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VALUES / A touring exhibition attempts to foster positive
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Portraits of a Culture

A multimedia project coordinated by actor Edward James Olmos captures the essence of Latinos in the U.S.


The hands of small girls at St. Michael's School on Chicago's South Side are held together in morning prayers.

Bernadine Mendoza sews a new American flag at her job in Houston.

A weather-beaten Luis Estrada carries a batch of tulips, the yield of a soggy field in Woodburn, Ore.

And in Los Angeles, Jennifer Bracamontes--a Garfield High School student bound for Harvard--holds a rose in one hand and a high school diploma in the other.

These are the portraits of Latinos featured in "Americanos: Latino Life in the United States," published earlier this month by Little, Brown & Co.

The book--part of a multimedia project coordinated by actor Edward James Olmos--is a collection of photographs, essays and poems that touch on themes such as family, religion and work to illustrate Latino values and their historical background.

The project was unveiled at the Smithsonian Institution's National Museum of American History in Washington, D.C., last week, and includes a traveling art exhibit that will tour the country over the next five years, an HBO documentary this fall and a compact disc with recordings by 16 Latino artists such as Tito Puente, Los Lobos and Ozomatli.

"It's been a constant desire by artistry in our country: how to create positive [Latino] role models in movies and in writing," said Olmos, who is on a monthlong book tour.

"The primary message is . . . that Latinos are a source of strength to this country. We do everything from picking crops to being astronauts and teachers," said Dr. Lea Ybarra, executive director of the Institute for the Academic Advancement of Youth at Johns Hopkins University in Baltimore and co-editor of the book.


The project was conceived three years ago when photographer Manuel Monterrey suggested to Olmos Productions a collection of portraits of Latinos around the country. Olmos approached Time Warner--parent company of HBO, Atlantic Records and Little Brown--for assistance.

Thirty photographers snapped the portraits at churches, homes, the workplace and at celebrations. The authors say the final product shows people who are physically and culturally diverse, but also with common bonds.

In Van Nuys, for instance, there are the Prystupas--Alberto and Marcela with their children Guadalupe, 2, and Andre, 7 months--a family with blond hair and light skin.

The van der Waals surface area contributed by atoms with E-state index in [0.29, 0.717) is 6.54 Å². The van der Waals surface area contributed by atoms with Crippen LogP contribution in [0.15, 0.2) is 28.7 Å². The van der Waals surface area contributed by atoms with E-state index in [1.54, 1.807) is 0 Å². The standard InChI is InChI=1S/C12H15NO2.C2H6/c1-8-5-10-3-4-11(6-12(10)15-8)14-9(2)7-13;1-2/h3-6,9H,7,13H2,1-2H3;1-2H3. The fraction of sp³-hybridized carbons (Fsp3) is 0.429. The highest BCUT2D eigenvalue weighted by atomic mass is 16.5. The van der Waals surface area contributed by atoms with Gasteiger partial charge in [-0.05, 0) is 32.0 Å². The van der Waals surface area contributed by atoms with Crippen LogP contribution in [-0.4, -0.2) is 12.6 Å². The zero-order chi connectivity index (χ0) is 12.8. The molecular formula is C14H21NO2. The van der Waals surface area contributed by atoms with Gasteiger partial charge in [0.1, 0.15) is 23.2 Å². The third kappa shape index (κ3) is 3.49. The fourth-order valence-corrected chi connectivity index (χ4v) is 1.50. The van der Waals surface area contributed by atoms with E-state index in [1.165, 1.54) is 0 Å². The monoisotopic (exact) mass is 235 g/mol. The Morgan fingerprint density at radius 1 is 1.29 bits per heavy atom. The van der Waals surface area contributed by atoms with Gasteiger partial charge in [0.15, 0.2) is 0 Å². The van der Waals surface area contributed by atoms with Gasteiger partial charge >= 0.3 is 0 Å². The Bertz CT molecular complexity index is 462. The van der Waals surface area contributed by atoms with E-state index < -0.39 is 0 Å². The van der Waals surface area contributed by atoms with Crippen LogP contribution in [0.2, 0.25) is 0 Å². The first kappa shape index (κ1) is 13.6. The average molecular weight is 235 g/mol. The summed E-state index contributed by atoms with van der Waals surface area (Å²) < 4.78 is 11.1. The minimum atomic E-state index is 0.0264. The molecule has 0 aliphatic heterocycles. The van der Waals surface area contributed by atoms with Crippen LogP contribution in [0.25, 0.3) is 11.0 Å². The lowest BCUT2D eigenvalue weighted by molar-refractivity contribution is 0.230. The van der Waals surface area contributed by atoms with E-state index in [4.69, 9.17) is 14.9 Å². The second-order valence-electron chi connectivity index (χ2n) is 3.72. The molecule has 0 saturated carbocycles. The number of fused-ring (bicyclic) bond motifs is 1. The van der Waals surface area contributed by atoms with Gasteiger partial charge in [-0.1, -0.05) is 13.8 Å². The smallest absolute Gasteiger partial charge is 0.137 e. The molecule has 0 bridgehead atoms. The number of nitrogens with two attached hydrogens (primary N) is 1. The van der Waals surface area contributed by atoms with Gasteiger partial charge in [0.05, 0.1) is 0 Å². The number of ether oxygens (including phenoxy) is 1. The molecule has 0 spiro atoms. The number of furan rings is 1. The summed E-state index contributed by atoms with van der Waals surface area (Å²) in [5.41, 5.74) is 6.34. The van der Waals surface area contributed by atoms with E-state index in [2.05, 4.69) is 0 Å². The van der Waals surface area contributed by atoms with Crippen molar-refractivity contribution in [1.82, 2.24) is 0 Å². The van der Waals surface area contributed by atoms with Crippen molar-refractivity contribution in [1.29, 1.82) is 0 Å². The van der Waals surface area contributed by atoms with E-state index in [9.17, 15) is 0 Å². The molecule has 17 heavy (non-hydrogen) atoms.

Lisa Demetriou, a police officer, is photographed at the Puerto Rican Day Parade in New York City sharing a warm moment with her son.

Carolina Santos and Carlota Rivera, two young girls at Lincoln Marti School in Miami, playfully display their Spanish- and Venezuelan-style dresses.


The essays and poems written mostly by Latino writers explore the roots of Latino culture, ever-evolving since the Spanish conquest of the Americas.

Ybarra writes about family, which she says is the center of Latino life.

"Despite our diversity, we are nonetheless bound together by a common search for a better life for ourselves and our children," she writes. "Thus, our destiny has brought us to this country, whether it was generations ago or merely this morning."

Dr. Virgilio Elizondo, a religious scholar from San Antonio, explores religion.

"In our mestizo Christianity--a profound and beautiful blend of Native American religions with Iberian Catholicism--we do not just know about God but, rather, we know God personally," he says.

Poet Maya Angelou writes about her influences:

"Spanish, the language in general and the Latino culture in particular, has influenced my own approach to art--the writings of Paz, Marquez, Neruda, Marti, Machado de Asis, Allende y otros--and others."

In the documentary, perhaps most intriguing is the interview with Glicet Gallegos Garvey, an Immigration and Naturalization Service agent who helps apprehend illegal immigrants at the border near El Centro, Calif.

Garvey, a naturalized American citizen born in Mexico, says she understands that immigrants are simply looking for a better life, but she also understands her duty as an American.

"They're not bad people," she says. "But this is my country, and I will do whatever they ask of me to protect it."

The cameras also traveled to Espan~ola, a town about 40 miles north of Santa Fe, N.M., where a man named Dennis celebrated the 400th anniversary of the settlement of the New World by the Spanish conquistador Juan de Onate by riding through town on horseback dressed as the legendary conqueror.

And there's Jennifer Bracamontes, the only Garfield student in her class headed for Harvard. The teenager coaches basketball in her spare time and believes "you can do anything in this country."

The Americanos art exhibit opened at the Smithsonian on March 27 and will be on display there until June 6. Then it will travel to the Museum of the City of New York and the Eiteljorg Museum in Indianapolis.

The exhibit has tentative dates through August 2002 in St. Petersburg, Fla., Memphis, Tenn, Chicago, San Antonio, Houston and Fresno, said Caroline Carpenter, a Smithsonian spokeswoman. But it may not get any closer to Los Angeles than Fresno, she said, unless requested.

* On Monday, Olmos will sign books at UCLA's Book Zone in Ackerman Union at 3:30 p.m. and at Ventura Books, 522 E. Main St., Ventura, at 7 p.m.

* Times staff writer Jose Cardenas can be reached by e-mail at

Festival of Books

* Edward James Olmos will participate in the Los Angeles Times Festival of Books

on April 24-25 at UCLA.

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